Updated: Apr 26, 2019
ANTIBACTERIAL SOAPS DISRUPT HORMONE FUNCTION
I previously posted an article describing a patient who developed thyroid abnormalities after routine use of antibacterial soaps. The key ingredient in these soaps, triclosan, is an example of an endocrine disruptor—an environmental compound that disrupts hormone function in the body. Now, these antibacterial soaps are under review by the Food and Drug Administration (FDA) because of safety concerns.
An article published in the Wall Street Journal, on February 16, 2016, explains that studies on triclosan have suggested that “it can interfere with hormones and cause changes in thyroid, reproductive growth, and developmental systems.” According to the article in the Wall Street Journal, several companies that manufacture cleaning products, including Proctor & Gamble and Johnson & Johnson, have phased triclosan out of their products. Kaiser Permanente has also banned triclosan from its hospitals.
WHY TREAT THE ROOT CAUSE??
Endocrine disruptors wreak havoc on any or all endocrine organs, including the thyroid, adrenal glands, ovaries, and testes. To give you an example, I commonly have men come into my practice with low testosterone levels. They may have tried testosterone replacement therapy, only to become dependent on it or to experience side effects. This is because testosterone replacement was not addressing the underlying problem—exposure to an endocrine disruptor. From a functional medicine perspective, we want to address the root cause.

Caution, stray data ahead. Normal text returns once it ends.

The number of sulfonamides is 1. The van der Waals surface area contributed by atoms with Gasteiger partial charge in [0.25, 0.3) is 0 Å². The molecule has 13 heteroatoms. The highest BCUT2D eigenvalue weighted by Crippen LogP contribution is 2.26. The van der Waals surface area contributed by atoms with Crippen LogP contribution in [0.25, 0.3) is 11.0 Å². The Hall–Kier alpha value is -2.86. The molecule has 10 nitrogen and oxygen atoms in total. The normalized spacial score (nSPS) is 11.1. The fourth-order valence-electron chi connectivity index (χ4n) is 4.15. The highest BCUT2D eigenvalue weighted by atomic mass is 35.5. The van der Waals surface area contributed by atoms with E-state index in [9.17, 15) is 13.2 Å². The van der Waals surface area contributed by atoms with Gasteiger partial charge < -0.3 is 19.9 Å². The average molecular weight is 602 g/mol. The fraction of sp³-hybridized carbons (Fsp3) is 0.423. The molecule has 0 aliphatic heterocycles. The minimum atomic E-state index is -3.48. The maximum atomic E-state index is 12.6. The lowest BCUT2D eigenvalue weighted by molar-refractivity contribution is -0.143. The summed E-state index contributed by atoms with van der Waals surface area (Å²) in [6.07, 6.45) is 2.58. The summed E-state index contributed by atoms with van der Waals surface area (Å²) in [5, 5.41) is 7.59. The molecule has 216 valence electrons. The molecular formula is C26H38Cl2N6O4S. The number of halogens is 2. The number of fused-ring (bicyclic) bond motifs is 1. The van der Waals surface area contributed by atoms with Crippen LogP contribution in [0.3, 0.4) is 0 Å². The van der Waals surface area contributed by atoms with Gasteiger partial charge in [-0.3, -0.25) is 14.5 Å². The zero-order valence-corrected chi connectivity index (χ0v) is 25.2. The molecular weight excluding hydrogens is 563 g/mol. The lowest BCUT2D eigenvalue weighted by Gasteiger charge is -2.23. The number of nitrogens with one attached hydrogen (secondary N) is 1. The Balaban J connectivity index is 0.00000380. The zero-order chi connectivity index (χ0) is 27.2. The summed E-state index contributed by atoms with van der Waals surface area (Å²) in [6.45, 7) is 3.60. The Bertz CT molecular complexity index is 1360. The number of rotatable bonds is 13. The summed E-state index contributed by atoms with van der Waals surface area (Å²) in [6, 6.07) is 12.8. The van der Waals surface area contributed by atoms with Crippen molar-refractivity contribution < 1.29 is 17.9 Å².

When it comes to hormonal imbalances, endocrine disruptors are the first things that need to be removed. Triclosan in antibacterial soaps is just one of many potential culprits. The list of endocrine disruptors is long and includes BPA in plastics, phthalates in cosmetics, and pesticides on produce. The Environmental Working Group has published a list of the “dirty dozen endocrine disruptors,” which are listed in the following table.
It is impossible to avoid exposure to all endocrine disruptors. Many of these compounds are environmental pollutants that cannot be avoided. But there are some simple ways to minimize exposure to these chemicals: drink filtered water, eat organic food, drink and eat out of glass rather than plastic, avoid nonstick products, and use natural cosmetics and cleaning products.
Hormone disruptions can manifest in many ways: delayed or early puberty, infertility, miscarriages, sexual dysfunction, polycystic ovarian syndrome, obesity, fatigue, or even cancer. The factors that contribute to these conditions are complex, but it always makes sense to begin by removing compounds that can disrupt hormone function. If you are struggling with a hormone-related condition, look closely at the chart above, and think about your exposures. Occasional exposure should not pose a problem. Daily exposures probably do. Think about what you have the power to remove. Some solutions are simple: don’t use antibacterial soap! This could be your first step toward healing and feeling better again.
About the Author: Dr. Gerard Guillory, MD is Board Certified in Internal Medicine and has published two books on Irritable Bowel Syndrome (IBS). In 1985, he opened The Care Group, PC. Today, his clinic is a Primary Care facility that is a hybrid of functional and traditional medicine treating patients with digestive disorders, autoimmune disease, and other conditions. You can learn more about Dr. Guillory here.